A fresh, creative piece that effortlessly blends uncommon Caribbean conventions with classic relationship drama, Klieon John’s first screenplay, JEB, follows Jenine – a timid young girl hopelessly in love with a gallant, young house painter – Jeb. Too shy to approach him or capture his attention, she seeks the help of a mysterious obeah woman to help her win his love. The screenplay investigates the complexities surrounding love within the Caribbean culture in a fun, charming way.

Born and raised in the stunning island of Saint Christopher (more commonly known as St. Kitts), Klieon was instantly drawn to the media industry, “I’ve worked in the media since I was 14 years old, when I began hosting a youth TV show, [and] bounced around different media houses until I left to study in Jamaica, at 19.” he explained. “I fell in love with [Jamaica] and lived there for a few extra years, [before] moving back to St. Kitts in 2014.”

After exploring the path of a digital media strategist, Klieon reconnected with his artistic side to create JEB, which was recently selected as one of the winners for the Caribbean Film Project’s Screenwriting Competition, organized by the Caribbean Film Academy (CAFA). Enamored by the colorful culture that surrounded him and the art of storytelling from an early age, Klieon explained, “I always say that any story teller and artist who grew up in the Caribbean is incredibly lucky. We are exposed to so many amazing and colorful characters that all we need to do is observe and write. That’s what I do – I observe the characters around me and I try to blend their story with running cultural narratives like spirituality, superstition, politics, race, gender, class etc. I have more story ideas than I think I’ll ever be able to write.”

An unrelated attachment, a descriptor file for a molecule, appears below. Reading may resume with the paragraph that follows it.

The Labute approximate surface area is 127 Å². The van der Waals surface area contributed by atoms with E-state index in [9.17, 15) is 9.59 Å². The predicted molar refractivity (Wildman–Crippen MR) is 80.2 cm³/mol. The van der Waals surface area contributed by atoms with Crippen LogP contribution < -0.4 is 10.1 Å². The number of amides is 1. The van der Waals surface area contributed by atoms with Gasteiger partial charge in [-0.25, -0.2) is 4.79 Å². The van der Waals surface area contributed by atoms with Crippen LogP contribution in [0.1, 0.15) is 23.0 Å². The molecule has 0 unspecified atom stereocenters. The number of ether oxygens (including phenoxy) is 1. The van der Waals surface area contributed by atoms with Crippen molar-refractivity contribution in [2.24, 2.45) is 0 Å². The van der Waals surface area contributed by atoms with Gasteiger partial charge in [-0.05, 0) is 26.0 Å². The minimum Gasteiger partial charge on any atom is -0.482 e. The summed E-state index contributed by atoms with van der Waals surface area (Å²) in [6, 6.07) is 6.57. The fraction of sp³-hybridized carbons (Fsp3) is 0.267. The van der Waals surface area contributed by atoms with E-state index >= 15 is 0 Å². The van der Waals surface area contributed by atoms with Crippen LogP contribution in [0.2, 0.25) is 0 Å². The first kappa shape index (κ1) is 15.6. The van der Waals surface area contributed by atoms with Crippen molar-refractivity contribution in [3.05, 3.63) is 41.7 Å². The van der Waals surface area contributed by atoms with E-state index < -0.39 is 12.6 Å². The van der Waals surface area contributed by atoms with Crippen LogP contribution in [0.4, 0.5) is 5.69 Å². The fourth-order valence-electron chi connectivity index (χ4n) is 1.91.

Klieon spoke candidly about the writing process, the Caribbean influence in his life + work, and his career journey thus far.

Photo Courtesy of A Thomas Photography

Twenty8+: When and what made you fall in love with film?

K. John: I was always a quiet kid with my nose in a book – literally any book I got my hands on. So needless to say I was a bit of a nerd. I’ve always and still do have an insatiable curiosity for all of life. I questioned everything and wanted very much to understand the world ahead of my years. Nothing has changed. So while I watched a lot of typical child cartoons, I was also interested in dramas, documentaries and classics. If I heard that a book or film had any kind of historical or pop cultural importance I wanted to read/watch it. I still laugh when I remember how I tried to conquer Great Expectations at 10. And I still haven’t finished that damn book! As a result, my humor was always grounded in wit and sarcasm and based on references far from home and from another time. So I’m sure you can imagine that a 13-year-old quipping about Casablanca had to learn to entertain himself!

I think my love for film as well as writing came from the early recognition that with those mediums you wield a power that you don’t have in life – to create and direct the world to what you think it should look and sound like. For someone constantly trying to escape reality, that’s quite an inviting prospect.

Twenty8+: You are a poet, a writer, a journalist, and digital media strategist; to name a few. What movies or stories inspired your passion for creativity growing up?